Risk factors for glaucoma include things like eye pressure that’s too high, eye injuries, and hereditary predisposition. In fact, it is believed that genetic factors play a crucial role in all major types of glaucoma.
Is glaucoma hereditary? In this article, we’ll look into the possibility of a genetic link between glaucoma and discuss preventative measures for those at high risk.
What Is Glaucoma?
Glaucoma is an eye disorder that causes optic nerve damage. Increases in the eye’s internal pressure (intraocular pressure) are a symptom of several forms of glaucoma. The optic nerve is essential for clear vision, and any injury to it can result in vision loss.
Even though it can occur at any age, glaucoma is one of the main conditions that impair eyesight as we get older. Since this loss of vision is permanent, it’s critical to identify glaucoma as soon as possible. However, many glaucoma types progress with few to no symptoms up to vision loss.
Is Glaucoma Hereditary?
Glaucoma can be passed down through families; genetic and hereditary factors are thought to have a role in all main kinds of glaucoma. Everyone is susceptible to glaucoma, but those with a family history of the condition are more likely to be afflicted. The likelihood of developing glaucoma is actually four to nine times higher in people with a family history of the disease.
Primary open-angle glaucoma, the most prevalent kind, is inherited. Someone’s risk of developing glaucoma is significantly increased if other family members already have the disease.
Glaucoma Risk Factors
Glaucoma risk is influenced by a number of factors. You might have a higher chance of developing glaucoma based on these variables:
- Ethnicity (After cataracts, glaucoma is the biggest cause of blindness among African Americans and people of African descent.)
- Family history
- High myopia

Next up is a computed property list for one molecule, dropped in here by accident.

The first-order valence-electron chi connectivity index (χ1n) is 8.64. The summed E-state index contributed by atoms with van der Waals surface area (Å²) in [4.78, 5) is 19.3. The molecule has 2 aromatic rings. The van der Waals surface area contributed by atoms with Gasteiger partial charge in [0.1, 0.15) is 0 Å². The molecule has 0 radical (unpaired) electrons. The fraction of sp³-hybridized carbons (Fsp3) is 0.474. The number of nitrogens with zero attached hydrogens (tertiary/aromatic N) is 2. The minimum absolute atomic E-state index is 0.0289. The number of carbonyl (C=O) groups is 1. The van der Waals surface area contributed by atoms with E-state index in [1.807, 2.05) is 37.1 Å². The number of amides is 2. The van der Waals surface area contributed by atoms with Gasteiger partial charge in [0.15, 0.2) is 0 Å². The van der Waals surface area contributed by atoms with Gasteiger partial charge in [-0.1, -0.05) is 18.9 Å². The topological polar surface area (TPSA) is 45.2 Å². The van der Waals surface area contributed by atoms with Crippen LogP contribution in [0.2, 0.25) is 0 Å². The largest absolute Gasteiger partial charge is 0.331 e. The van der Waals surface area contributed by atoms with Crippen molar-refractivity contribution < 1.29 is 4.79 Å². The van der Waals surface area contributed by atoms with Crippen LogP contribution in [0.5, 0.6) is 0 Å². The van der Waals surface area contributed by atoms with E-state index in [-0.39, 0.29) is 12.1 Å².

- Central corneal thickness
- Eye injuries
- Steroid use
Signs of Glaucoma
The symptoms of glaucoma can range from mild to severe, depending on the kind and progression of the disease. Glaucoma typically takes a long time to develop, so you might not experience any symptoms until your vision is compromised.
As a result of the lack of symptoms, many people with glaucoma fail to have regular eye exams and lose their sight. As glaucoma worsens, you could observe:
- Your central or peripheral vision has blind spots.
- Tunnel vision (in late stages)
Other glaucoma symptoms are connected to angle-closure glaucoma, a particular type of ocular disorder. Any of the following symptoms should prompt a trip to the doctor:
- Acute headache
- Eye discomfort
- Nausea and vomiting
- Distorted or blurred vision
- Halos surrounding lights
- Eye redness
Glaucoma usually progresses slowly, so you might not even be aware of your illness until it is well advanced. Contrary to popular belief, glaucoma does not always manifest as increased eye pressure or vision problems. The best method to recognize signs of this disease is to schedule routine appointments with your ophthalmologist.
Although glaucoma may have strong genetic components, it may not present itself clinically until middle or late adulthood in most cases. If you’re over 40 or have a family history of glaucoma, your ophthalmologist may recommend annual or biannual eye exams as a minimum. In addition, increased circulation brought on by regular exercise can lower glaucoma risk.
Depending on the severity of your condition, your eye doctor can advise you on the best courses of action. Even though glaucoma damage is irreversible, your ophthalmologist can help safeguard your eyes from additional vision loss. Potential treatments include medicated eye drops, oral medications, and surgical intervention.
Glaucoma can have a substantial negative influence on your eyesight, but you can control it with the assistance of the specialists at Eye Care Professionals in Reno, Nevada. Schedule an appointment with us if you have glaucoma symptoms or require an eye examination.